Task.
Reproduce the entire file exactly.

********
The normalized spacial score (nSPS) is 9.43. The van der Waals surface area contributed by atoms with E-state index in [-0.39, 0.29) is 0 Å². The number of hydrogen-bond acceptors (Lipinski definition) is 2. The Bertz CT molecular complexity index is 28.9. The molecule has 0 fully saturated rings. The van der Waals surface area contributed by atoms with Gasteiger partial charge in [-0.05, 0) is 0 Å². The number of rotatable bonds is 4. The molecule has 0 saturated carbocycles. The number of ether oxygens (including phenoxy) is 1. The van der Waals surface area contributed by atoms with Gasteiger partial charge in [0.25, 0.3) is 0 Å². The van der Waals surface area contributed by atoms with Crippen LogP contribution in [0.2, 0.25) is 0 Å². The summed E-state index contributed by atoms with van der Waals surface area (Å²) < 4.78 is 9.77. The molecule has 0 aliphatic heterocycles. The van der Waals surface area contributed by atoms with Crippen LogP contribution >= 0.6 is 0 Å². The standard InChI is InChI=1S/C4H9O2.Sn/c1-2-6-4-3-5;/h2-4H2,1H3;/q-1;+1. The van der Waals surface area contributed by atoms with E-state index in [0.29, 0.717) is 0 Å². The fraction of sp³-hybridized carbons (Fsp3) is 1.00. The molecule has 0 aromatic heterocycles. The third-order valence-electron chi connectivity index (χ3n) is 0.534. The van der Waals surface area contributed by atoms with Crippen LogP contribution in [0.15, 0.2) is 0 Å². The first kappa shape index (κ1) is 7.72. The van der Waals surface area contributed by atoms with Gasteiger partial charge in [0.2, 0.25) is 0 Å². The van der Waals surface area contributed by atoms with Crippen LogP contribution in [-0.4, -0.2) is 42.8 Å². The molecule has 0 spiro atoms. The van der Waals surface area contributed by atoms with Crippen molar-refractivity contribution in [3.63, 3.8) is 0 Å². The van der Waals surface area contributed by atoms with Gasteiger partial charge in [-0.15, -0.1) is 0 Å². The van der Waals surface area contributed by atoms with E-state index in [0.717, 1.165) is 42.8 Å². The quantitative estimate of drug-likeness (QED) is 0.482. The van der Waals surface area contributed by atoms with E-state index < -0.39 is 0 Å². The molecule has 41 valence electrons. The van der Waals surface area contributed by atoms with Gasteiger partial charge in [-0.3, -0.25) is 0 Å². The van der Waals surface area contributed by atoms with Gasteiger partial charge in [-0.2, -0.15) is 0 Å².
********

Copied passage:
The normalized spacial score (nSPS) is 9.43. The van der Waals surface area contributed by atoms with E-state index in [-0.39, 0.29) is 0 Å². The number of hydrogen-bond acceptors (Lipinski definition) is 2. The Bertz CT molecular complexity index is 28.9. The molecule has 0 fully saturated rings. The van der Waals surface area contributed by atoms with Gasteiger partial charge in [-0.05, 0) is 0 Å². The number of rotatable bonds is 4. The molecule has 0 saturated carbocycles. The number of ether oxygens (including phenoxy) is 1. The van der Waals surface area contributed by atoms with Gasteiger partial charge in [0.25, 0.3) is 0 Å². The van der Waals surface area contributed by atoms with Crippen LogP contribution in [0.2, 0.25) is 0 Å². The summed E-state index contributed by atoms with van der Waals surface area (Å²) < 4.78 is 9.77. The molecule has 0 aliphatic heterocycles. The van der Waals surface area contributed by atoms with Crippen LogP contribution >= 0.6 is 0 Å². The standard InChI is InChI=1S/C4H9O2.Sn/c1-2-6-4-3-5;/h2-4H2,1H3;/q-1;+1. The van der Waals surface area contributed by atoms with E-state index in [0.29, 0.717) is 0 Å². The fraction of sp³-hybridized carbons (Fsp3) is 1.00. The molecule has 0 aromatic heterocycles. The third-order valence-electron chi connectivity index (χ3n) is 0.534. The van der Waals surface area contributed by atoms with Crippen LogP contribution in [0.15, 0.2) is 0 Å². The first kappa shape index (κ1) is 7.72. The van der Waals surface area contributed by atoms with Gasteiger partial charge in [0.2, 0.25) is 0 Å². The van der Waals surface area contributed by atoms with Crippen LogP contribution in [-0.4, -0.2) is 42.8 Å². The molecule has 0 spiro atoms. The van der Waals surface area contributed by atoms with Crippen molar-refractivity contribution in [3.63, 3.8) is 0 Å². The van der Waals surface area contributed by atoms with Gasteiger partial charge in [-0.15, -0.1) is 0 Å². The van der Waals surface area contributed by atoms with E-state index in [0.717, 1.165) is 42.8 Å². The quantitative estimate of drug-likeness (QED) is 0.482. The van der Waals surface area contributed by atoms with E-state index < -0.39 is 0 Å². The molecule has 41 valence electrons. The van der Waals surface area contributed by atoms with Gasteiger partial charge in [-0.3, -0.25) is 0 Å². The van der Waals surface area contributed by atoms with Gasteiger partial charge in [-0.2, -0.15) is 0 Å².